The petitioner's argument thus necessarily begins with two assumptions: that the visitors' room of a public jail is a constitutionally protected area, and that surreptitious electronic eavesdropping under certain circumstances may amount to an unreasonable search or seizure. As to the second, there can be no doubt. This Court through the years has not taken a literal or mechanical approach to the question of what may constitute a search or seizure.7 And as recently as last Term, we specifically held that electronic eavesdropping by federal officers, accomplished by physical intrusion into the wall of a house, violated the

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Fourth Amendment rights of the occupants. Silverman v. United States, 365 U.S. 505.

But to say that a public jail is the equivalent of a man's "house," or that it is a place where he can claim constitutional immunity from search or seizure of his person, his papers, or his effects, is, at best, a novel argument. To be sure, the Court has been far from niggardly in construing the physical scope of Fourth Amendment protection. A business office is a protected area,8 and so may be a store.9 A hotel room, in the eyes of the Fourth Amendment, may become a person's "house,"10 and so, of course, may an apartment.11 An automobile may not be unreasonably searched.12 Neither may an occupied taxicab.13 Yet, without attempting either to define or to predict the ultimate scope of Fourth Amendment protection, it is obvious that a jail shares none of the attributes of privacy of a home, an automobile, an office, or a hotel room. In prison, official surveillance has traditionally been the order of the day.14 Though it may be assumed that even

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in a jail, or perhaps especially there, the relationships which the law has endowed with particularized confidentiality must continue to receive unceasing protection,15 there is no claimed violation of any such special relationship here.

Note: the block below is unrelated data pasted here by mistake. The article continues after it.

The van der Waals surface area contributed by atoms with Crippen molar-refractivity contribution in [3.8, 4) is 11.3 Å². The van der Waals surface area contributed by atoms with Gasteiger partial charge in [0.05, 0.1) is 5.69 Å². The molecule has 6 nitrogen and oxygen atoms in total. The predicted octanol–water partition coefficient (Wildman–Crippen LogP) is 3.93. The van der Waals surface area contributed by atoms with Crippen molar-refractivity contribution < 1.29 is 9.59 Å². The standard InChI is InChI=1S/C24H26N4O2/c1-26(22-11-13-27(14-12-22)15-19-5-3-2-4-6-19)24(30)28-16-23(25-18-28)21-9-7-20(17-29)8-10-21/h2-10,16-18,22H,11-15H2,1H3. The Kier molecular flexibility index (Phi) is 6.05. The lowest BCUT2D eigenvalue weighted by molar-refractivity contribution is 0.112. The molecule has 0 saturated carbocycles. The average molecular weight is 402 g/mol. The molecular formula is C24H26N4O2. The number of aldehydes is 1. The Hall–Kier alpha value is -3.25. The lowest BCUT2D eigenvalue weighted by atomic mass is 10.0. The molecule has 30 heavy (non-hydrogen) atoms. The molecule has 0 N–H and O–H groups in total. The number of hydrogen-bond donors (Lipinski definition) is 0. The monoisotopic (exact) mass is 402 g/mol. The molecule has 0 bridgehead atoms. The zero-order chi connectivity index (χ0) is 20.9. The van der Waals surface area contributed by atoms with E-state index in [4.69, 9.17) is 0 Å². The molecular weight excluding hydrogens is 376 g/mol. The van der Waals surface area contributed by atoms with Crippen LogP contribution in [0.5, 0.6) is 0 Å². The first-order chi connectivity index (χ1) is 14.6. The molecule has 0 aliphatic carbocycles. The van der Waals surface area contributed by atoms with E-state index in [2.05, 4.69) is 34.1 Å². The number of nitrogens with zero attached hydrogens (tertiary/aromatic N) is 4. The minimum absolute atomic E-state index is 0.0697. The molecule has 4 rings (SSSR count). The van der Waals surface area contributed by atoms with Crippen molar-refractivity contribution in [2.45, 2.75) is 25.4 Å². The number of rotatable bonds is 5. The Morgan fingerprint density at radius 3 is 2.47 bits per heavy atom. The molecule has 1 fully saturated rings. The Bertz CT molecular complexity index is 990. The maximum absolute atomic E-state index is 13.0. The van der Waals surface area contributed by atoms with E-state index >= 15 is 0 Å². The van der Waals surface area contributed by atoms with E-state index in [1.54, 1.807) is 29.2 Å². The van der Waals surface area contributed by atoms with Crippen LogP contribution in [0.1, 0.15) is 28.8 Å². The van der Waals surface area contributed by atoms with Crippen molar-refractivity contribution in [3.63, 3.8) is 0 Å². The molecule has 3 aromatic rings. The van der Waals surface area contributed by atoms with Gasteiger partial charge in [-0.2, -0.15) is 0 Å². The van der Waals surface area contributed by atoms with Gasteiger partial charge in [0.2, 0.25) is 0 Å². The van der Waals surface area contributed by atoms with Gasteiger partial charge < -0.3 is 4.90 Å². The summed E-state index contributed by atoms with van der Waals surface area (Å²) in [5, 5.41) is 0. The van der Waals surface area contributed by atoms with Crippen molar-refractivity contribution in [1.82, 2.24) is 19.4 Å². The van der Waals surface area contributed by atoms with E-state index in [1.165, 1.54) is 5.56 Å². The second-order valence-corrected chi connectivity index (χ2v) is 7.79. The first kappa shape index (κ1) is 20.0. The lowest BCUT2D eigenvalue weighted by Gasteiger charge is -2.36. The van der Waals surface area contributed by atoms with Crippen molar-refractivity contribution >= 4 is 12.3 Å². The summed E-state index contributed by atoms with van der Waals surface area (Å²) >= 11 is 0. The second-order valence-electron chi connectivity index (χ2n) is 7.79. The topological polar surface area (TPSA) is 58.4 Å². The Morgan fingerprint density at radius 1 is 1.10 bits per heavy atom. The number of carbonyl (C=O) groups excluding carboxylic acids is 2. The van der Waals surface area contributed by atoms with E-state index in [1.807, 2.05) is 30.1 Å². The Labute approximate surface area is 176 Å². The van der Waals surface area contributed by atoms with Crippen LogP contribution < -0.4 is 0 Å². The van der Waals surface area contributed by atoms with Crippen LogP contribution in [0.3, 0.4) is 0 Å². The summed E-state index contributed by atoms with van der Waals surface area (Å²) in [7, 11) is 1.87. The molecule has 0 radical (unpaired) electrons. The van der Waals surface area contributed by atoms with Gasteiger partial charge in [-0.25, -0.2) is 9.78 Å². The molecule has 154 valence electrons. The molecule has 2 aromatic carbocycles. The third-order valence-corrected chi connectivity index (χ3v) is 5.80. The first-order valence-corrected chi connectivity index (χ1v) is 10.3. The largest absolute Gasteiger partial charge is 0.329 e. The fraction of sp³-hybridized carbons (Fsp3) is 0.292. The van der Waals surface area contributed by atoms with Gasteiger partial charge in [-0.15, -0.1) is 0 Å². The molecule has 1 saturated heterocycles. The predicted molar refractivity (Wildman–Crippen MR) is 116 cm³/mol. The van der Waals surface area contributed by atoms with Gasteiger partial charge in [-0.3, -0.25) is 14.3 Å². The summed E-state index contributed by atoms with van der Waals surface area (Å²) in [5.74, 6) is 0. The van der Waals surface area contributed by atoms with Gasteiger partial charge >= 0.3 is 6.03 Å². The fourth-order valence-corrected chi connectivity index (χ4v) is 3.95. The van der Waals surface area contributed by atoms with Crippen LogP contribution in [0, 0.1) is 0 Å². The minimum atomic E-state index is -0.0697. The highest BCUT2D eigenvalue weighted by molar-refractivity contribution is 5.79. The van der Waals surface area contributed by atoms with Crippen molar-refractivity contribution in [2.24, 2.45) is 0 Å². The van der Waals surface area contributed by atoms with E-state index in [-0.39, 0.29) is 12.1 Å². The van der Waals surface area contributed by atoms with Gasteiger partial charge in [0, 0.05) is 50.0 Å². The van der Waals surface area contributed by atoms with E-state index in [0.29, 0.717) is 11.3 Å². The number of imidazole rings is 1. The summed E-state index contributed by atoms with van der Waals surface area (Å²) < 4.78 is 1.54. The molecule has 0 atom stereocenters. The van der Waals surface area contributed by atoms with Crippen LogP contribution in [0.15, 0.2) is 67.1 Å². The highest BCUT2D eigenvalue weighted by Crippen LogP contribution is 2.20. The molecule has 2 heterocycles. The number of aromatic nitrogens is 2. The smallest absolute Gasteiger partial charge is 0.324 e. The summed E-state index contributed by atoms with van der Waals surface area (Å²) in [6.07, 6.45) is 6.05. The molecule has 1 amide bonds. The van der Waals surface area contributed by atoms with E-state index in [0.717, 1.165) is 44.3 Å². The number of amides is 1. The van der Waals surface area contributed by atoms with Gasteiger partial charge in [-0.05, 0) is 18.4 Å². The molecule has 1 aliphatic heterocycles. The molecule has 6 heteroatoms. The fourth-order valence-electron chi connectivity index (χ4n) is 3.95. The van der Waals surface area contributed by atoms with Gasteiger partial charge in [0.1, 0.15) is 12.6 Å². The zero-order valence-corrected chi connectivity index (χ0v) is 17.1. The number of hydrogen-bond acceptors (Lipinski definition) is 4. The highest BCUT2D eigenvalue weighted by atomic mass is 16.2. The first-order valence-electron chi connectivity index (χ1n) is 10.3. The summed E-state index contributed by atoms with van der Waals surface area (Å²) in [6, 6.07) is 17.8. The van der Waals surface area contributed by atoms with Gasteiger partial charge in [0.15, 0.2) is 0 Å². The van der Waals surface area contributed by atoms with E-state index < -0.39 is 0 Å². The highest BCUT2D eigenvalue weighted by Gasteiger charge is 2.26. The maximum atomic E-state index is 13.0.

But even if we accept the premise that the room at the jail where the petitioner and his brother conversed was an area immunized by the Constitution from unreasonable search and seizure, and even though we put to one side questions as to the petitioner's standing to complain,16

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the petitioner's argument would still carry far beyond any decision which this [82 S.Ct. 1222] Court has yet rendered. The case before us bears no resemblance to such cases as Leyra v. Denno, 347 U.S. 556, where a State attempted to use as evidence in a criminal trial a confession which had been elicited by trickery from the defendant while he was in jail. See also Spano v. New York, 360 U.S. 315. We do not have here the introduction into a state criminal trial of evidence which is claimed to have been unconstitutionally seized, as in Mapp v. Ohio, 367 U.S. 643. See Rochin v. California, 342 U.S. 165. Nor is this a case where it is claimed that the evidence actually offered at a trial was procured through knowledge gained from what had been unlawfully obtained -- the "fruit of the poisonous tree." Cf. Nardone v. United States, 308 U.S. 338.

Here, no such evidence was ever introduced in a prosecution against the petitioner. Rather, the petitioner was convicted for willfully refusing to answer the pertinent questions of a duly constituted legislative committee in the conduct of an authorized legislative investigation, after having been given immunity from prosecution. To hold that the petitioner could not constitutionally be convicted for refusing to answer such questions simply because they related to a conversation which had been unlawfully overheard by other state officials would thus be a completely unprecedented step.

The ultimate disposition of this case, however, does not demand consideration of whether such a step might ever be constitutionally required. For even if all the other doubtful issues should be resolved in the petitioner's favor, the record conclusively shows that at least two of the questions which the committee asked him were not related in any way to the intercepted conversation. The petitioner was asked to whom he had talked in February,

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1957, about releasing his brother on parole.17 He was asked to describe the efforts he had made to assist in obtaining his brother's release.18 Not only is it apparent on their face that these questions were not dependent upon the conversation overheard at the jail, but committee counsel unequivocally so testified at the petitioner's trial.19 Costello v. United States, 365 U.S. 265, 279-280. Refusal to answer either of these questions fully supports the judgment as modified by the New York courts.20 Whitfield v. Ohio, 297 U.S. 431, 438.

Moreover, the record contains no basis for supposing that the committee would not have called the petitioner to testify had it not been in possession of a transcript of the recorded jail conversation -- assuming, arguendo, that such an attenuated connection would help the petitioner's case. See Costello v. United States, supra. Indeed, it is reasonable to infer that...